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Summary:

Many cloud-based services start out as freebies — and stay that way — for better or worse. Now Droplr, is joining a trickle of companies daring to (gasp!) charge for their products.

Last month it was SugarSync. This week it’s Droplr that is dropping its free shared file service and trying to finesse the tricky business of converting users to paying customers. Next week … who knows?

In a Tumblr post on Thursday, Droplr set next week as the beginning of the end to the free ride. As of then, it will put all existing and new users on a 30-day trial. At the end of that period those who don’t subscribe won’t be able to upload more files although their existing data will remain accessible.

This whole free-to-paid journey is a very tricky issue. No one wants to pony up for what they’d gotten for free. On the other hand, there is the notion that you get what you pay for and, in theory, a paid model comes with service and support you can’t rationally expect from a free service.(Although plenty of people are not rational on that point.)

Another pioneer on the free-to-paid trail although outside  file sharing,  is Mailstrom, the well-reviewed product that cleans out your overburdened email box,  is also moving its users to a paid model. And the deadline is January 6, so chop chop, I guess.

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Some of the biggest name-brand trailblazers in cloud storage and file sharing will face this issue sooner or later. Dropbox, which in July claimed 175 million users but won’t say how many of them pay, is the obvious player to watch. That company has tons of funding and has been willing to sacrifice profits for reach. Enterprise-focused Box also claims millions of users, but again, won’t break out how many pay.

When one of those big boys drops free for paid only, that will indeed be huge news. Right now, it looks like these smaller players are blazing the trail in this fraught journey.

  1. We had plenty of free file hosting services for more than a decade , just because some overhyped new players can’t handle free it’s not the end of the world.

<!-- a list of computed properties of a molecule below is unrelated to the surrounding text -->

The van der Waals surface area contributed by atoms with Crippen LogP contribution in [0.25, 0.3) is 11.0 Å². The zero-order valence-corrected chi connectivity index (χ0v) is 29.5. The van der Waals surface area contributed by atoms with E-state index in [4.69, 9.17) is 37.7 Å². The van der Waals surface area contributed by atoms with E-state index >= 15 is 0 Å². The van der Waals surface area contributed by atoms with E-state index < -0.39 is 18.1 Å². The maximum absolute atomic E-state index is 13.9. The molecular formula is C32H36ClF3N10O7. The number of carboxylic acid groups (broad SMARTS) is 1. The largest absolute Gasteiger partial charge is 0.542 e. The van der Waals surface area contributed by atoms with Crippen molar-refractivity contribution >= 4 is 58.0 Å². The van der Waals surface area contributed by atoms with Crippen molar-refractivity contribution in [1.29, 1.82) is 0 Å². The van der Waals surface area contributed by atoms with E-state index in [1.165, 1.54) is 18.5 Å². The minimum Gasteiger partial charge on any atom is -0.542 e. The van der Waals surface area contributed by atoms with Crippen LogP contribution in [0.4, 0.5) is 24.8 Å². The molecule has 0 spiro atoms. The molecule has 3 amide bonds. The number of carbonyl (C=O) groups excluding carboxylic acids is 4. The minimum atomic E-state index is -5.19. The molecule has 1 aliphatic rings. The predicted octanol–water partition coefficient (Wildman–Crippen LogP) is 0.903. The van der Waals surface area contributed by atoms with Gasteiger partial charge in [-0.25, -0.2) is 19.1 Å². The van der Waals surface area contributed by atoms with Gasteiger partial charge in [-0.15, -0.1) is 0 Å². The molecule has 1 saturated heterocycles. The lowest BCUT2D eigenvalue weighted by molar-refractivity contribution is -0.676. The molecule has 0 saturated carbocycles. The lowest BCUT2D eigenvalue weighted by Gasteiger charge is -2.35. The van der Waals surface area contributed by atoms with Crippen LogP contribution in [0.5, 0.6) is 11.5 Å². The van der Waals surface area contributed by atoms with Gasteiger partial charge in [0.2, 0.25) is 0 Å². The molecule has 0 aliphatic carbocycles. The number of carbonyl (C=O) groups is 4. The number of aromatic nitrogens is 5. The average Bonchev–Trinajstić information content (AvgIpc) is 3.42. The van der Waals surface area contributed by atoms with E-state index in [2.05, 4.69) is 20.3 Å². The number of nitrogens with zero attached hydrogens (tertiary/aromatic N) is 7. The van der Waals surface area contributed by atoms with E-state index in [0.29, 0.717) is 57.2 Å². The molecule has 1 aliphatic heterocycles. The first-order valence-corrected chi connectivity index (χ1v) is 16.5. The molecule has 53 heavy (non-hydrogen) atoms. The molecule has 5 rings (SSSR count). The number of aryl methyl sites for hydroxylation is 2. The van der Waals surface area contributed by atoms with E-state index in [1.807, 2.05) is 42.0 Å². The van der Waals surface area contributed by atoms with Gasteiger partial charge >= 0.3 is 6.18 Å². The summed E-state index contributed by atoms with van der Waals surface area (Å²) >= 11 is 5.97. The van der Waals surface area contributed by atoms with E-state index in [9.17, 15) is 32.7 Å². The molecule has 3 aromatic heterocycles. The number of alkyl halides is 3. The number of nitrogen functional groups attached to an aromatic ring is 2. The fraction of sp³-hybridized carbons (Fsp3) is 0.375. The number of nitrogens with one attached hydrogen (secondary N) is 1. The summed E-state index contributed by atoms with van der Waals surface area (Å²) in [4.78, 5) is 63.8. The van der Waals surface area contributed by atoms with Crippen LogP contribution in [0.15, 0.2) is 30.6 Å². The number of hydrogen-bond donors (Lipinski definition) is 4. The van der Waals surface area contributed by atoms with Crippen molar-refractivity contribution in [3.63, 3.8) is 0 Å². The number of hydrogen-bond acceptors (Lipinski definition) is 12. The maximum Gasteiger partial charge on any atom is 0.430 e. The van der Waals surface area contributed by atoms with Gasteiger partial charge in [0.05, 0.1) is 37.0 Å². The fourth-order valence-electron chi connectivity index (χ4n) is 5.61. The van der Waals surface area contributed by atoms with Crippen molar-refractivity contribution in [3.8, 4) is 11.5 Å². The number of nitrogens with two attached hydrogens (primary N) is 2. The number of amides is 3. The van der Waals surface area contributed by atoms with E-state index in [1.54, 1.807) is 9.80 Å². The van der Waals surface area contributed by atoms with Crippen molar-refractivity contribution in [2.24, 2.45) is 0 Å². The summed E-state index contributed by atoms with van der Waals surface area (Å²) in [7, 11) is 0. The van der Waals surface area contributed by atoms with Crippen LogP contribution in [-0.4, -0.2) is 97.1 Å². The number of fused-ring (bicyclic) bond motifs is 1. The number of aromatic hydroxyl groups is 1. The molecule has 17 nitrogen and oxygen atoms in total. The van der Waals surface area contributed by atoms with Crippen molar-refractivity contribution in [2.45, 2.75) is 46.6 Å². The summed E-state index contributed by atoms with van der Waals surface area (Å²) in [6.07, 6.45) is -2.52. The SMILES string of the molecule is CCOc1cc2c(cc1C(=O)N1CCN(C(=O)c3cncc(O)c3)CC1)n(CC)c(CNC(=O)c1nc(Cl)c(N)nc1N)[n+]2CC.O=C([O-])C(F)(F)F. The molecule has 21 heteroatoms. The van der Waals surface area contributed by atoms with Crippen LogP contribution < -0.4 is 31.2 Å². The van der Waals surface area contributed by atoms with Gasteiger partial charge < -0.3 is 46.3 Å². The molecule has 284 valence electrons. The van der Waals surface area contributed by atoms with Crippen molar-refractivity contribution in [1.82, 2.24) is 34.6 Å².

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  2. If Dropbox even goes away from free, unless the pricing is really low, I’ll probably stop using it.
    My main usage so far has been a place to store my 1Password key file, but with iCloud syncing even that’s not so useful anymore.

    Add in Google Drive and other options, and… well, I doubt I’d pay for Dropbox or any other service that I wasn’t already hooked on (or didn’t provide a tangible service above file syncing).

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  3. FWIW, there still is a free tier, albeit limited in almost any conceivable way and ad-supported.

    Might still suffice for casual users, which I would guess is the vast majority, anyway.

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  4. Brent Forjeron Saturday, January 4, 2014

    Dropbox, GDrive, Skydrive, all free tiers. If one of them goes to a pay model I’ll drop it and use another. I’m guessing these few companies trying to get rid of the free tier now are realizing how many users aren’t willing to pay, and they’ll find out quick how little loyalty those users have when they leave. Welcome to a saturated market.

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  5. Free service or free hosting is not a sustainable business model… Why is anyone surprised companies start charging for services… It’s called a loss leader and hopefully they will be able to keep the existing users.

    As another poster mentioned it’s time to move to the next “free” player if you don’t want to pay.

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  6. I agree @mikeO3: Free can’t last forever.

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